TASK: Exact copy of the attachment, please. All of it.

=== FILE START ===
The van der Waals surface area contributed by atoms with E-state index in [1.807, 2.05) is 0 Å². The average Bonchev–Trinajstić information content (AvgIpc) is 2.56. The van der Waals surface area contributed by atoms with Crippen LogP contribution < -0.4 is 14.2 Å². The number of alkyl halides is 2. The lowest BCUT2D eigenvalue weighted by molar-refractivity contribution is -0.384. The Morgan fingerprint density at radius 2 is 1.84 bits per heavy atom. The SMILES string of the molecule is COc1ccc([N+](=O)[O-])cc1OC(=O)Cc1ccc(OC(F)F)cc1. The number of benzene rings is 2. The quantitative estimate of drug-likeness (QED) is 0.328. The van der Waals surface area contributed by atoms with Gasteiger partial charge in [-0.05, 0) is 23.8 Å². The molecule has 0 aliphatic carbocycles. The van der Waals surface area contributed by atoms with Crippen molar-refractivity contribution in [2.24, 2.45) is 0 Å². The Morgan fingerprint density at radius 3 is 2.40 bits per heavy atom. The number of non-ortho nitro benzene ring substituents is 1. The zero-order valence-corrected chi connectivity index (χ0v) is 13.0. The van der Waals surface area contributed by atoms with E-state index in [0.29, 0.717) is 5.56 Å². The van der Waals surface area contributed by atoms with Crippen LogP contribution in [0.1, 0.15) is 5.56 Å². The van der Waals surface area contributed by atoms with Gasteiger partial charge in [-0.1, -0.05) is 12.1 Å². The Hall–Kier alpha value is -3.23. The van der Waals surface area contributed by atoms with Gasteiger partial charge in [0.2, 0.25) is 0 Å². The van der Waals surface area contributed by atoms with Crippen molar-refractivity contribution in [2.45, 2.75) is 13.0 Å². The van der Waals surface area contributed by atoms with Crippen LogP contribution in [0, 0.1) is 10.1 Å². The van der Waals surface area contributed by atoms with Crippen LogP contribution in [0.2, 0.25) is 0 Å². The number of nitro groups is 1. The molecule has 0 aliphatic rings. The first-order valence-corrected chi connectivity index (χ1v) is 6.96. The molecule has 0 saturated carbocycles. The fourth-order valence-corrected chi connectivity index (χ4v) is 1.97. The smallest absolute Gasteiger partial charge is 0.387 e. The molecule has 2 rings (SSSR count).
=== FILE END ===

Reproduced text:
The van der Waals surface area contributed by atoms with E-state index in [1.807, 2.05) is 0 Å². The average Bonchev–Trinajstić information content (AvgIpc) is 2.56. The van der Waals surface area contributed by atoms with Crippen LogP contribution < -0.4 is 14.2 Å². The number of alkyl halides is 2. The lowest BCUT2D eigenvalue weighted by molar-refractivity contribution is -0.384. The Morgan fingerprint density at radius 2 is 1.84 bits per heavy atom. The SMILES string of the molecule is COc1ccc([N+](=O)[O-])cc1OC(=O)Cc1ccc(OC(F)F)cc1. The number of benzene rings is 2. The quantitative estimate of drug-likeness (QED) is 0.328. The van der Waals surface area contributed by atoms with Gasteiger partial charge in [-0.05, 0) is 23.8 Å². The molecule has 0 aliphatic carbocycles. The van der Waals surface area contributed by atoms with Crippen molar-refractivity contribution in [2.24, 2.45) is 0 Å². The Morgan fingerprint density at radius 3 is 2.40 bits per heavy atom. The number of non-ortho nitro benzene ring substituents is 1. The zero-order valence-corrected chi connectivity index (χ0v) is 13.0. The van der Waals surface area contributed by atoms with E-state index in [0.29, 0.717) is 5.56 Å². The van der Waals surface area contributed by atoms with Crippen LogP contribution in [0.1, 0.15) is 5.56 Å². The van der Waals surface area contributed by atoms with Gasteiger partial charge in [-0.1, -0.05) is 12.1 Å². The Hall–Kier alpha value is -3.23. The van der Waals surface area contributed by atoms with Gasteiger partial charge in [0.2, 0.25) is 0 Å². The van der Waals surface area contributed by atoms with Crippen molar-refractivity contribution in [2.45, 2.75) is 13.0 Å². The van der Waals surface area contributed by atoms with Crippen LogP contribution in [0, 0.1) is 10.1 Å². The van der Waals surface area contributed by atoms with Crippen LogP contribution in [0.2, 0.25) is 0 Å². The number of nitro groups is 1. The molecule has 0 aliphatic rings. The first-order valence-corrected chi connectivity index (χ1v) is 6.96. The molecule has 0 saturated carbocycles. The fourth-order valence-corrected chi connectivity index (χ4v) is 1.97. The smallest absolute Gasteiger partial charge is 0.387 e. The molecule has 2 rings (SSSR count).